Five questions: A look inside UTSA

Arizona plays UTSA on Thursday and we asked publisher J.J. Perez five questions about what to expect. Read on as he gives us a closer look into the UTSA Roadrunners.

All signs heading into the game on Friday pointed to UTSA using multiple quarterbacks. Was it a surprise that Tucker Carter was the only signal caller that saw action?

Senior QB Tucker Carter is the hands down starter. Behind him is where the questions begin. Redshirt freshman Austin Robinson has a special offensive package designed just for him while true freshman Blake Bogenschutz has impressed coaches so far.

All three players are ready to play, but it is not surprising that only Carter saw the brunt of the action. Carter has grown into the team's emotional leader and the team has rallied around him. UTSA would like to be able to redshirt Bogenschutz, but that may depend largely on the play of Carter and how Robinson plays if and when his number is called.

I'd expect Carter to get a majority of the snaps and Robinson to see action in an as-needed basis.

With UTSA spoiling Houston's opener at TDECU Stadium, how big of an upset was the victory for this team heading into the season?

UTSA's 27-7 win over Houston goes down as the biggest win in the program's short history and Larry Coker's signature win with UTSA and while it was an upset in the eyes of many, the team knew it was capable of playing that well.

More than that, the win signaled, on a national stage, that the Roadrunners can beat established programs. Specifically for this season, the win sets up the Roadrunners for bowl eligibility.

In the first three weeks of this season, UTSA will have played three games in the span of 15 days vs Houston, Arizona, and Oklahoma State. That isn't exactly the path of least resistance to a bowl game, so winning early sets up the remainder of the season nicely for the Roadrunners.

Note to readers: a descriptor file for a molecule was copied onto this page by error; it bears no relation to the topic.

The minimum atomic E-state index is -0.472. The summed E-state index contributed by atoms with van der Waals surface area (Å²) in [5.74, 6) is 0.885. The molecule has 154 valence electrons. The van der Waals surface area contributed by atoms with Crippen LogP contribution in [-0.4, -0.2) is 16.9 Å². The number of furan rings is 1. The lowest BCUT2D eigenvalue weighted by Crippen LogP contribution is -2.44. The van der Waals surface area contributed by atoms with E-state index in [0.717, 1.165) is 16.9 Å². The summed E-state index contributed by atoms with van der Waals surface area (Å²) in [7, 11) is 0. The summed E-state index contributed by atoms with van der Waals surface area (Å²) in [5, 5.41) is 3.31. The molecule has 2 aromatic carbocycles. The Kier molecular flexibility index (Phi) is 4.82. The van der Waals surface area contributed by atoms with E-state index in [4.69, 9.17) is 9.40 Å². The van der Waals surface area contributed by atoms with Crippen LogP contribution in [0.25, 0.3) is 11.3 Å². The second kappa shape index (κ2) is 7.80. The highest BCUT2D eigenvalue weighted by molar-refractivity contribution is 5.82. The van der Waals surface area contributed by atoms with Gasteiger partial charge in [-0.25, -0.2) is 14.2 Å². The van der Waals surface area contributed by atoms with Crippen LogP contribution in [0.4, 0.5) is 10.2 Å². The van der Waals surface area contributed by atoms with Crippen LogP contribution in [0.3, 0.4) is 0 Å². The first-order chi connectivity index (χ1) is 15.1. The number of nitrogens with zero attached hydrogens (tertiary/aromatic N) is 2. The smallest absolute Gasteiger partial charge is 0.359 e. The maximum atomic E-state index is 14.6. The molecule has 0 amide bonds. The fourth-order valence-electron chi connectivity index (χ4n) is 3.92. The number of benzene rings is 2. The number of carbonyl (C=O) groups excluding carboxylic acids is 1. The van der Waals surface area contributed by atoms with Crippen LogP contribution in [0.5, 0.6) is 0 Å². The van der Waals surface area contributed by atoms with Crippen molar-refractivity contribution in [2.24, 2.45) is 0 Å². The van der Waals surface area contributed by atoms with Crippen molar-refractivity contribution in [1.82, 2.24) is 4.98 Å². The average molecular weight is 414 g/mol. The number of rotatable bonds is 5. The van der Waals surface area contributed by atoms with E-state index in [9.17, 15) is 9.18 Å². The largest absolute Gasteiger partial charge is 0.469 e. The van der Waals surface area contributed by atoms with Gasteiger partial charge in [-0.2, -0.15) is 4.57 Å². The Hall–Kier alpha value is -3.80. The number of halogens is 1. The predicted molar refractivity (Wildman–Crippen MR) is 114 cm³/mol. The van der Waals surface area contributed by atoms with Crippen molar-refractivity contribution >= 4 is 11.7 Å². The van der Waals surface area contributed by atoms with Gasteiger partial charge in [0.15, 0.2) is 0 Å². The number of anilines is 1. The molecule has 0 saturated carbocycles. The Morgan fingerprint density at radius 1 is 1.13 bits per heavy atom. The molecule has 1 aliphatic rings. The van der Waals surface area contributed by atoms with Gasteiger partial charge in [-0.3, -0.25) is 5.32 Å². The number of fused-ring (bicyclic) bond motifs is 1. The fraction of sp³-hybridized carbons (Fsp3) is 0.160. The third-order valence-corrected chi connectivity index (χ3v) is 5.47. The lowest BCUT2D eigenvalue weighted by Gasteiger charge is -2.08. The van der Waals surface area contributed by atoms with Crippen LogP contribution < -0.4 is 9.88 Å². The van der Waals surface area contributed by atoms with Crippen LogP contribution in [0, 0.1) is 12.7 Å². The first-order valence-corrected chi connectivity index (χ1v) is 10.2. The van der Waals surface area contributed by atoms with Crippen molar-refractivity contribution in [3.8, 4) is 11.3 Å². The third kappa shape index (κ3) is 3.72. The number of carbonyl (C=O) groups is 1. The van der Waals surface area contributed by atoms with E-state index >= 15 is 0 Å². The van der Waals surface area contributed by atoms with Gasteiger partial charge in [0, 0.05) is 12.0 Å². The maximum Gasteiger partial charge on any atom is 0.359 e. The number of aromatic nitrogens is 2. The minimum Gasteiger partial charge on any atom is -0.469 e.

UTSA has 37 seniors on the roster. How important is that experience for the Roadrunners heading into this game against Arizona?

It is rare to have that much experience on a team. The high number stems from UTSA being a start up program. A majority of these players have been in the program since its inception.

At the end of the day, it comes down to the execution of plays on game day, but when you look at all of the experience, that helps with that execution so much.

For example, along the offensive and defensive line, it's essentially the same personnel last year and the year before. That kind of continuity is rare in college football these days and certainly provides UTSA an advantage.

What are the main differences between the 2013 Roadrunners and the 2014 Roadrunners?

There are very few differences. The base offense is the same, the base defense is the same and 99% of the personnel is the same. The one difference is starting QB Tucker Carter, who replaced three-year starter Eric Soza.

Carter has a very similar skillset to Soza, but also has a bigger arm. His game experience is minimal, however. Schematically, UTSA is going to stay multiple, specifically on offense. It may look like UTSA is doing different things, but it's all stems out of their base-offense.

Defensively, the only change I'd expect to see is a lot more nickel coverage, especially on third down situations.

With revenge on UTSA's mind after a lopsided loss last season, how do you see the game playing out on Thursday and what is your prediction?

The UTSA offense struggled for the better the entire first half vs Houston in week one. The Roadrunners will not have that luxury as Arizona's fast paced offense will push the tempo. Defensively, the front four are going to get some push, but some of that may be negated by the Wildcats' spread attack.

I believe the game turns into a shootout and stays close late, but in the end, I think the pace favors Arizona. 49-42 Wildcats.

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